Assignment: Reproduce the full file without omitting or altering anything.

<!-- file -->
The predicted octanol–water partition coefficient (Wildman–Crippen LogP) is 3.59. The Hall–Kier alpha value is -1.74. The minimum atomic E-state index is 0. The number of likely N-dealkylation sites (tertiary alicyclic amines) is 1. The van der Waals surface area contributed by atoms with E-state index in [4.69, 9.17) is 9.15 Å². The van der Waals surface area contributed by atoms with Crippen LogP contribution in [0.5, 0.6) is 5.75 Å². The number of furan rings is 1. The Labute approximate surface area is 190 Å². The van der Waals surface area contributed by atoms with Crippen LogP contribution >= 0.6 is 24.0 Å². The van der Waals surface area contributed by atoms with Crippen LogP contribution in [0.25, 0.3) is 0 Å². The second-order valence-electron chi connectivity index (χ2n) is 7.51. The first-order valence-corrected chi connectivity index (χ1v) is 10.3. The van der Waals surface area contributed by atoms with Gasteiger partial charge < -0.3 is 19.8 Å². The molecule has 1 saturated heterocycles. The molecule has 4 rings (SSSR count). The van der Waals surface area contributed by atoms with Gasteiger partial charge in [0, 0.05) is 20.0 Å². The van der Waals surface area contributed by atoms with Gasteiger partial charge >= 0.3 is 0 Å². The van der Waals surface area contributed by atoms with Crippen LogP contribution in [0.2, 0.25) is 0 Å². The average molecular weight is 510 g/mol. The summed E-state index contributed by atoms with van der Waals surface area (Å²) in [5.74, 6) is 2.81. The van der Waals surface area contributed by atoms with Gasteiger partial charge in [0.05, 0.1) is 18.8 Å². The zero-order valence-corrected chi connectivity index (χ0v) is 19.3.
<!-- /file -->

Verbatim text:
The predicted octanol–water partition coefficient (Wildman–Crippen LogP) is 3.59. The Hall–Kier alpha value is -1.74. The minimum atomic E-state index is 0. The number of likely N-dealkylation sites (tertiary alicyclic amines) is 1. The van der Waals surface area contributed by atoms with E-state index in [4.69, 9.17) is 9.15 Å². The van der Waals surface area contributed by atoms with Crippen LogP contribution in [0.5, 0.6) is 5.75 Å². The number of furan rings is 1. The Labute approximate surface area is 190 Å². The van der Waals surface area contributed by atoms with Crippen LogP contribution >= 0.6 is 24.0 Å². The van der Waals surface area contributed by atoms with Crippen LogP contribution in [0.25, 0.3) is 0 Å². The second-order valence-electron chi connectivity index (χ2n) is 7.51. The first-order valence-corrected chi connectivity index (χ1v) is 10.3. The van der Waals surface area contributed by atoms with Gasteiger partial charge < -0.3 is 19.8 Å². The molecule has 1 saturated heterocycles. The molecule has 4 rings (SSSR count). The van der Waals surface area contributed by atoms with Gasteiger partial charge in [0, 0.05) is 20.0 Å². The van der Waals surface area contributed by atoms with Gasteiger partial charge >= 0.3 is 0 Å². The van der Waals surface area contributed by atoms with Crippen LogP contribution in [0.2, 0.25) is 0 Å². The average molecular weight is 510 g/mol. The summed E-state index contributed by atoms with van der Waals surface area (Å²) in [5.74, 6) is 2.81. The van der Waals surface area contributed by atoms with Gasteiger partial charge in [0.05, 0.1) is 18.8 Å². The zero-order valence-corrected chi connectivity index (χ0v) is 19.3.